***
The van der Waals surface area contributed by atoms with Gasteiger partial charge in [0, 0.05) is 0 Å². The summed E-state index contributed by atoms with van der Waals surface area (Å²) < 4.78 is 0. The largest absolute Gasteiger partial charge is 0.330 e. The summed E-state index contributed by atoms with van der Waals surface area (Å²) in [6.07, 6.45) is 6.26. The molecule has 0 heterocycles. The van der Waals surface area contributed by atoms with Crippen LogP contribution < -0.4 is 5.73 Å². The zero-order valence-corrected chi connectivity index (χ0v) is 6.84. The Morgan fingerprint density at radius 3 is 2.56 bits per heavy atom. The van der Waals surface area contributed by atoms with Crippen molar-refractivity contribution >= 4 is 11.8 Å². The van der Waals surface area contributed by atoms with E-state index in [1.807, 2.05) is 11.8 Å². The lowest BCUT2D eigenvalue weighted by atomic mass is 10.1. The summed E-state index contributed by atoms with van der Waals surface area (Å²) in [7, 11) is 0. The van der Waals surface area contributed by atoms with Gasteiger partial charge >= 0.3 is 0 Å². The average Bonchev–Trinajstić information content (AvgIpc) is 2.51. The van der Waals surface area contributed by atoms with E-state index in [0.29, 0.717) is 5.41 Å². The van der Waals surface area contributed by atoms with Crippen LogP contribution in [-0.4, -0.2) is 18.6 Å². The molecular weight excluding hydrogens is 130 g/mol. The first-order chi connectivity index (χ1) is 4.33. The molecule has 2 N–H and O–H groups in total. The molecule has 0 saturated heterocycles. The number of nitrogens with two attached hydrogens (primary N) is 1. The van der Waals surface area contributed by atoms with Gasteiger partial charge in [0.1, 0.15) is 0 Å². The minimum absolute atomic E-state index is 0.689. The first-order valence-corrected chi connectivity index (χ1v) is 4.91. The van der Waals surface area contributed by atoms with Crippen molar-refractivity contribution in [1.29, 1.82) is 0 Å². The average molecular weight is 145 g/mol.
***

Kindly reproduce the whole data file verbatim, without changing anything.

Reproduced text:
The van der Waals surface area contributed by atoms with Gasteiger partial charge in [0, 0.05) is 0 Å². The summed E-state index contributed by atoms with van der Waals surface area (Å²) < 4.78 is 0. The largest absolute Gasteiger partial charge is 0.330 e. The summed E-state index contributed by atoms with van der Waals surface area (Å²) in [6.07, 6.45) is 6.26. The molecule has 0 heterocycles. The van der Waals surface area contributed by atoms with Crippen LogP contribution < -0.4 is 5.73 Å². The zero-order valence-corrected chi connectivity index (χ0v) is 6.84. The Morgan fingerprint density at radius 3 is 2.56 bits per heavy atom. The van der Waals surface area contributed by atoms with Crippen molar-refractivity contribution >= 4 is 11.8 Å². The van der Waals surface area contributed by atoms with E-state index in [1.807, 2.05) is 11.8 Å². The lowest BCUT2D eigenvalue weighted by atomic mass is 10.1. The summed E-state index contributed by atoms with van der Waals surface area (Å²) in [7, 11) is 0. The van der Waals surface area contributed by atoms with Gasteiger partial charge >= 0.3 is 0 Å². The average Bonchev–Trinajstić information content (AvgIpc) is 2.51. The van der Waals surface area contributed by atoms with E-state index in [0.29, 0.717) is 5.41 Å². The van der Waals surface area contributed by atoms with Crippen LogP contribution in [-0.4, -0.2) is 18.6 Å². The molecular weight excluding hydrogens is 130 g/mol. The first-order chi connectivity index (χ1) is 4.33. The molecule has 2 N–H and O–H groups in total. The molecule has 0 saturated heterocycles. The number of nitrogens with two attached hydrogens (primary N) is 1. The van der Waals surface area contributed by atoms with Gasteiger partial charge in [0.1, 0.15) is 0 Å². The minimum absolute atomic E-state index is 0.689. The first-order valence-corrected chi connectivity index (χ1v) is 4.91. The van der Waals surface area contributed by atoms with Crippen molar-refractivity contribution in [1.29, 1.82) is 0 Å². The average molecular weight is 145 g/mol.